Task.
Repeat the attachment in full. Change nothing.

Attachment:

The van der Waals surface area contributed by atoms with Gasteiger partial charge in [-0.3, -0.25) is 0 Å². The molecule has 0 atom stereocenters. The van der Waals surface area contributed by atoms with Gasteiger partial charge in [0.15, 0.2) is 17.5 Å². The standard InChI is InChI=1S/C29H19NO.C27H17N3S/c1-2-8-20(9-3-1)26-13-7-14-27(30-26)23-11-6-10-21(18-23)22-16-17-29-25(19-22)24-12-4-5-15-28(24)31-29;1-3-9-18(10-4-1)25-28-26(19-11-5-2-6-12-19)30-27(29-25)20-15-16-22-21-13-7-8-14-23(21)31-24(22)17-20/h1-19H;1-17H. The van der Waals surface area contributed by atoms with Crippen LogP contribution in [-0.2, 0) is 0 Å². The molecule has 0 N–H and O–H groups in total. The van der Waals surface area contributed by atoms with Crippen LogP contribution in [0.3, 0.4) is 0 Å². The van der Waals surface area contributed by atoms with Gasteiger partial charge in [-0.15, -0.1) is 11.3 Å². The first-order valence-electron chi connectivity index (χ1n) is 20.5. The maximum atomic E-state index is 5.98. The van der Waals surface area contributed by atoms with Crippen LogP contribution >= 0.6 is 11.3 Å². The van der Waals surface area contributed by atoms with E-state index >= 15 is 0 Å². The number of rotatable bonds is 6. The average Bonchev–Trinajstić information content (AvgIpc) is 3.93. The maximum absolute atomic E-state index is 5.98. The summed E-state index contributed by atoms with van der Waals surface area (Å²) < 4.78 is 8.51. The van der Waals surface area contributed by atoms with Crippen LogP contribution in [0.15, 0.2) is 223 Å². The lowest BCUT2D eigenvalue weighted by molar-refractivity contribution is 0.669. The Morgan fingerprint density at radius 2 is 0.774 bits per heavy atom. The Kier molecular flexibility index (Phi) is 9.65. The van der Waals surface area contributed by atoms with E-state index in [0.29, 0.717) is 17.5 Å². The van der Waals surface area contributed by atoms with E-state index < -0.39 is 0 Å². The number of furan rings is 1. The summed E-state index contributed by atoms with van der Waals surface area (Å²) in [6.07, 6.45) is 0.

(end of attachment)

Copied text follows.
The van der Waals surface area contributed by atoms with Gasteiger partial charge in [-0.3, -0.25) is 0 Å². The molecule has 0 atom stereocenters. The van der Waals surface area contributed by atoms with Gasteiger partial charge in [0.15, 0.2) is 17.5 Å². The standard InChI is InChI=1S/C29H19NO.C27H17N3S/c1-2-8-20(9-3-1)26-13-7-14-27(30-26)23-11-6-10-21(18-23)22-16-17-29-25(19-22)24-12-4-5-15-28(24)31-29;1-3-9-18(10-4-1)25-28-26(19-11-5-2-6-12-19)30-27(29-25)20-15-16-22-21-13-7-8-14-23(21)31-24(22)17-20/h1-19H;1-17H. The van der Waals surface area contributed by atoms with Crippen LogP contribution in [-0.2, 0) is 0 Å². The molecule has 0 N–H and O–H groups in total. The van der Waals surface area contributed by atoms with Crippen LogP contribution in [0.3, 0.4) is 0 Å². The van der Waals surface area contributed by atoms with Gasteiger partial charge in [-0.15, -0.1) is 11.3 Å². The first-order valence-electron chi connectivity index (χ1n) is 20.5. The maximum atomic E-state index is 5.98. The van der Waals surface area contributed by atoms with Crippen LogP contribution >= 0.6 is 11.3 Å². The van der Waals surface area contributed by atoms with E-state index >= 15 is 0 Å². The number of rotatable bonds is 6. The average Bonchev–Trinajstić information content (AvgIpc) is 3.93. The maximum absolute atomic E-state index is 5.98. The summed E-state index contributed by atoms with van der Waals surface area (Å²) < 4.78 is 8.51. The van der Waals surface area contributed by atoms with Crippen LogP contribution in [0.15, 0.2) is 223 Å². The lowest BCUT2D eigenvalue weighted by molar-refractivity contribution is 0.669. The Morgan fingerprint density at radius 2 is 0.774 bits per heavy atom. The Kier molecular flexibility index (Phi) is 9.65. The van der Waals surface area contributed by atoms with E-state index in [0.29, 0.717) is 17.5 Å². The van der Waals surface area contributed by atoms with E-state index < -0.39 is 0 Å². The number of furan rings is 1. The summed E-state index contributed by atoms with van der Waals surface area (Å²) in [6.07, 6.45) is 0.